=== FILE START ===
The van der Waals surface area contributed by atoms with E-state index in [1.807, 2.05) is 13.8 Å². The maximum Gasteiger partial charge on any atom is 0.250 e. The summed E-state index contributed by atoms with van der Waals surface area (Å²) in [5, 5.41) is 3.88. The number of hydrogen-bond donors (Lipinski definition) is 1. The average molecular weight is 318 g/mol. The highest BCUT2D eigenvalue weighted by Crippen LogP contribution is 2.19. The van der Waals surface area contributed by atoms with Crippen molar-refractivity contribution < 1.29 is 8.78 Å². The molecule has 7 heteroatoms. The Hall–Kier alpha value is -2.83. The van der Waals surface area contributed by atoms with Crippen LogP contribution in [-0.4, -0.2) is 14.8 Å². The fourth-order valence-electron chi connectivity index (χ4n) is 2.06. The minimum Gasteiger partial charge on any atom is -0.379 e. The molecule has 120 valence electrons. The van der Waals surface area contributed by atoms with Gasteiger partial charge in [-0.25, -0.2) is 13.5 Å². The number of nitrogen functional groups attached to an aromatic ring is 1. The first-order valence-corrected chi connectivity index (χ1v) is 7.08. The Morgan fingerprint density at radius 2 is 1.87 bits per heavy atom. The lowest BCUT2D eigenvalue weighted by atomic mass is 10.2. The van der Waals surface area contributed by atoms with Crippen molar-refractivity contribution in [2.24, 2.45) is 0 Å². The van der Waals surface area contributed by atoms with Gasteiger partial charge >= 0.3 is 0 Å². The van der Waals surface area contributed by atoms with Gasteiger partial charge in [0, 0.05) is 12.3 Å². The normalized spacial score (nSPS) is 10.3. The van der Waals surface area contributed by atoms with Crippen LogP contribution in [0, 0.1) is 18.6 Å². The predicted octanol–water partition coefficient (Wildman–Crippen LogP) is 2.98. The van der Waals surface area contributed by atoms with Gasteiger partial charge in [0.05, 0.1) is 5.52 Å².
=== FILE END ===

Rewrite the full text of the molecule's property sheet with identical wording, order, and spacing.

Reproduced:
The van der Waals surface area contributed by atoms with E-state index in [1.807, 2.05) is 13.8 Å². The maximum Gasteiger partial charge on any atom is 0.250 e. The summed E-state index contributed by atoms with van der Waals surface area (Å²) in [5, 5.41) is 3.88. The number of hydrogen-bond donors (Lipinski definition) is 1. The average molecular weight is 318 g/mol. The highest BCUT2D eigenvalue weighted by Crippen LogP contribution is 2.19. The van der Waals surface area contributed by atoms with Crippen molar-refractivity contribution < 1.29 is 8.78 Å². The molecule has 7 heteroatoms. The Hall–Kier alpha value is -2.83. The van der Waals surface area contributed by atoms with Crippen LogP contribution in [-0.4, -0.2) is 14.8 Å². The fourth-order valence-electron chi connectivity index (χ4n) is 2.06. The minimum Gasteiger partial charge on any atom is -0.379 e. The molecule has 120 valence electrons. The van der Waals surface area contributed by atoms with Gasteiger partial charge in [-0.25, -0.2) is 13.5 Å². The number of nitrogen functional groups attached to an aromatic ring is 1. The first-order valence-corrected chi connectivity index (χ1v) is 7.08. The Morgan fingerprint density at radius 2 is 1.87 bits per heavy atom. The lowest BCUT2D eigenvalue weighted by atomic mass is 10.2. The van der Waals surface area contributed by atoms with Crippen molar-refractivity contribution in [2.24, 2.45) is 0 Å². The van der Waals surface area contributed by atoms with Gasteiger partial charge >= 0.3 is 0 Å². The van der Waals surface area contributed by atoms with Gasteiger partial charge in [0, 0.05) is 12.3 Å². The normalized spacial score (nSPS) is 10.3. The van der Waals surface area contributed by atoms with Crippen LogP contribution in [0, 0.1) is 18.6 Å². The predicted octanol–water partition coefficient (Wildman–Crippen LogP) is 2.98. The van der Waals surface area contributed by atoms with Gasteiger partial charge in [0.05, 0.1) is 5.52 Å².